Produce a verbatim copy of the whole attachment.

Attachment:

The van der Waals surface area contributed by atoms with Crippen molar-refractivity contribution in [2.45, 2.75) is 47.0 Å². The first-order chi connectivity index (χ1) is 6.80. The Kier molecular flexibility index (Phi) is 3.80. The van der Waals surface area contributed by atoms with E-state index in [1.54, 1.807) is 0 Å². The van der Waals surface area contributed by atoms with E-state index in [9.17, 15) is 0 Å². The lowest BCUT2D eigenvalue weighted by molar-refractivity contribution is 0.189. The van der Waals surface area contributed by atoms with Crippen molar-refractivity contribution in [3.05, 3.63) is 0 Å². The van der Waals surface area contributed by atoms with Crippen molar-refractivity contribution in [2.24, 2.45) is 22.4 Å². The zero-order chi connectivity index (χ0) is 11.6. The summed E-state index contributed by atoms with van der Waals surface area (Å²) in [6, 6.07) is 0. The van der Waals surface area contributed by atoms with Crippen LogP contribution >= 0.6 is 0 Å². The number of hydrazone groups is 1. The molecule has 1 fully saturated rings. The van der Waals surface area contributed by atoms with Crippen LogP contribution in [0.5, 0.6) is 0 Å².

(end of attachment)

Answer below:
The van der Waals surface area contributed by atoms with Crippen molar-refractivity contribution in [2.45, 2.75) is 47.0 Å². The first-order chi connectivity index (χ1) is 6.80. The Kier molecular flexibility index (Phi) is 3.80. The van der Waals surface area contributed by atoms with E-state index in [1.54, 1.807) is 0 Å². The van der Waals surface area contributed by atoms with E-state index in [9.17, 15) is 0 Å². The lowest BCUT2D eigenvalue weighted by molar-refractivity contribution is 0.189. The van der Waals surface area contributed by atoms with Crippen molar-refractivity contribution in [3.05, 3.63) is 0 Å². The van der Waals surface area contributed by atoms with Crippen molar-refractivity contribution in [2.24, 2.45) is 22.4 Å². The zero-order chi connectivity index (χ0) is 11.6. The summed E-state index contributed by atoms with van der Waals surface area (Å²) in [6, 6.07) is 0. The van der Waals surface area contributed by atoms with Crippen LogP contribution >= 0.6 is 0 Å². The number of hydrazone groups is 1. The molecule has 1 fully saturated rings. The van der Waals surface area contributed by atoms with Crippen LogP contribution in [0.5, 0.6) is 0 Å².